I was looking to add some facilities to the LS solver. In the process I was shown how the solver was built for inclusion in the GAMS distribution. Turns out parts of it are incorrectly compiled using single precision. I just about fell off my chair with astonishment when I saw this. After recovering somewhat, I investigated a bit what the damage could be. Luckily the main linear algebra routines are compiled correctly, so the main results (estimates) are fine. The affected pieces involve the p-values and related statistics. Comparing the results with the correctly compiled version from http://www.amsterdamoptimization.com/statistics.html, the differences seem minimal. Of course at this point it is better to use this version instead of the version included in the GAMS distribution. Let’s hope this will be fixed soon.
The background is some older code from TOMS (Transaction on Mathematical Software), algorithm TOMS708 for calculating the incomplete Beta Integral. This code was originally developed for the CDC 6600 architecture, which stores single precision numbers in 60 bits. For current IEEE machines that means this should be compiled as double precision. Similar issues always popped up for code developed on Cray super computers (the old vector machines had 64 bit single precision numbers). Luckily all fortran compilers have command line switches to make it easy to compile such code with double precision.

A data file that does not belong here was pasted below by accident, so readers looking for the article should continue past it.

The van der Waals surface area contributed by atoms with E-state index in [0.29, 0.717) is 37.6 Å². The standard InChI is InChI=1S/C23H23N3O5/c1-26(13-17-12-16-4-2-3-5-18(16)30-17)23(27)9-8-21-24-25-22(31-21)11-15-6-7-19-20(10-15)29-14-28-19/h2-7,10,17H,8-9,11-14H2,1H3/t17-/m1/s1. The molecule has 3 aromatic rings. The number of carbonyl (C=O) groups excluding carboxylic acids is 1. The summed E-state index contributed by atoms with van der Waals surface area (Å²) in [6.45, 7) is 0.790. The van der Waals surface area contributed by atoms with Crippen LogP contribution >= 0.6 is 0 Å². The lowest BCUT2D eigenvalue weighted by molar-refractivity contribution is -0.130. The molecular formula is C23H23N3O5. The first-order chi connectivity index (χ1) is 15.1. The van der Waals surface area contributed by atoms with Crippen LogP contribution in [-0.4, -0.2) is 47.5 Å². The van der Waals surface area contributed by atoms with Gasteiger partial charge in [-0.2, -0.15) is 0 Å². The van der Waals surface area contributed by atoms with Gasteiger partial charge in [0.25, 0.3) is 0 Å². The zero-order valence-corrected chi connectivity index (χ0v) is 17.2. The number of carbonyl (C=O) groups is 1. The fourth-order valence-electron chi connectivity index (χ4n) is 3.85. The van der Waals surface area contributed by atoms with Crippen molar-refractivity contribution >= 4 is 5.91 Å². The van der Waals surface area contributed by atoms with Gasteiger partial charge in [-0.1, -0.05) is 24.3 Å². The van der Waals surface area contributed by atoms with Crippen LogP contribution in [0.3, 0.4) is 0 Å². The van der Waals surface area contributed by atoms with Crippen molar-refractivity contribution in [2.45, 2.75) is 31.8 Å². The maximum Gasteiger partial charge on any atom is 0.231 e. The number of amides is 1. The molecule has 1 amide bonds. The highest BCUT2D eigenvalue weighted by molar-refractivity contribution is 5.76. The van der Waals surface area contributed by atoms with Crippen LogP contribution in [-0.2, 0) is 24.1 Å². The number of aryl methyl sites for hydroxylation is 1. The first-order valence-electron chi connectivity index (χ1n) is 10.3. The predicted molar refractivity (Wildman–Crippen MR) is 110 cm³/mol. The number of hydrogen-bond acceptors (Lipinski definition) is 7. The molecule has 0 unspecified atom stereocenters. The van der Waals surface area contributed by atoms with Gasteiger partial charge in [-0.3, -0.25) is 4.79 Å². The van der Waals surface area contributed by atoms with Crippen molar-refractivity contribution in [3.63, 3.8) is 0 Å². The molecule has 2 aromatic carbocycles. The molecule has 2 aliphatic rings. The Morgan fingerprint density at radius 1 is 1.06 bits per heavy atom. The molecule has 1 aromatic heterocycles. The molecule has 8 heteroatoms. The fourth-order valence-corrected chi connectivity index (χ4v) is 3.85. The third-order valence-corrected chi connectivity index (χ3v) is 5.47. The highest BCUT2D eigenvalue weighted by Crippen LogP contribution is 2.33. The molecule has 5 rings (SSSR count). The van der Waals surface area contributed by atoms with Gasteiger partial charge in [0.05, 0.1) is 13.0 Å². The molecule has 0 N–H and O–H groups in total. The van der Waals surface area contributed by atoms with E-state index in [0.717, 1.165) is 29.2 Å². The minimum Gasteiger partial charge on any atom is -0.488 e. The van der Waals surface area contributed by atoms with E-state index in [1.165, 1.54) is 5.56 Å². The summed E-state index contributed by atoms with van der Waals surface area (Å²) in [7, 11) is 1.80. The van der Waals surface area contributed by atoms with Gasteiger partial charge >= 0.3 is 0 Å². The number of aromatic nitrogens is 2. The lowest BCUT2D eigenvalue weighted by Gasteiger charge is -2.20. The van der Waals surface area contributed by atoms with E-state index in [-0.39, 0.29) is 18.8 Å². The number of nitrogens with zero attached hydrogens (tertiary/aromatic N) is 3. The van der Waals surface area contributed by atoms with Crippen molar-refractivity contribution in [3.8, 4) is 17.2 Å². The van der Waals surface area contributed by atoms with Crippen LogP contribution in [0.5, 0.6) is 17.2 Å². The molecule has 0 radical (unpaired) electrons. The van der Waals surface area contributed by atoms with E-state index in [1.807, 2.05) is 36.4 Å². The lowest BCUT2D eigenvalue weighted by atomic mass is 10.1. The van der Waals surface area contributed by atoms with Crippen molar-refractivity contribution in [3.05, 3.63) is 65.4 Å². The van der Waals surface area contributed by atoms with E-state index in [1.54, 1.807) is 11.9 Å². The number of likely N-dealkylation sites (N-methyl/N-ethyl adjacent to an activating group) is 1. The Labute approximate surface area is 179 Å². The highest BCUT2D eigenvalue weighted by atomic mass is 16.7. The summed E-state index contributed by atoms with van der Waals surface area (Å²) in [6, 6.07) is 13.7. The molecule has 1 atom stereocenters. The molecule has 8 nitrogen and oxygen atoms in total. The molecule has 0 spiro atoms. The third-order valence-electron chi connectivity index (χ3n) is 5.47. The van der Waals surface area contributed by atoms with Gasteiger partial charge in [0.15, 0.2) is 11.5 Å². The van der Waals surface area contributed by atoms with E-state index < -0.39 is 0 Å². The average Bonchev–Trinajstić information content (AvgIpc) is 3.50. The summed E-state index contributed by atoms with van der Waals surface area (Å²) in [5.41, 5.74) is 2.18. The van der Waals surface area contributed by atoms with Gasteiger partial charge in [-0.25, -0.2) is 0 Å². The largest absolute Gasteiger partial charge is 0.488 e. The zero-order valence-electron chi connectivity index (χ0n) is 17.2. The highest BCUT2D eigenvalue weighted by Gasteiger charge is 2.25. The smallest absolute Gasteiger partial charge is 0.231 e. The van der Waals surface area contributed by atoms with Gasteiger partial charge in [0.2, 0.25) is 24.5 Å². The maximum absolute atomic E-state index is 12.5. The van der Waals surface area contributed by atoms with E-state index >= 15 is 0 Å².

I encountered this brochure for the Control Data Cyber 170-750: the machine I used to work on (mainly Pascal and Fortran; the machine was running an operating system called NOS/BE, see http://en.wikipedia.org/wiki/CDC_Cyber).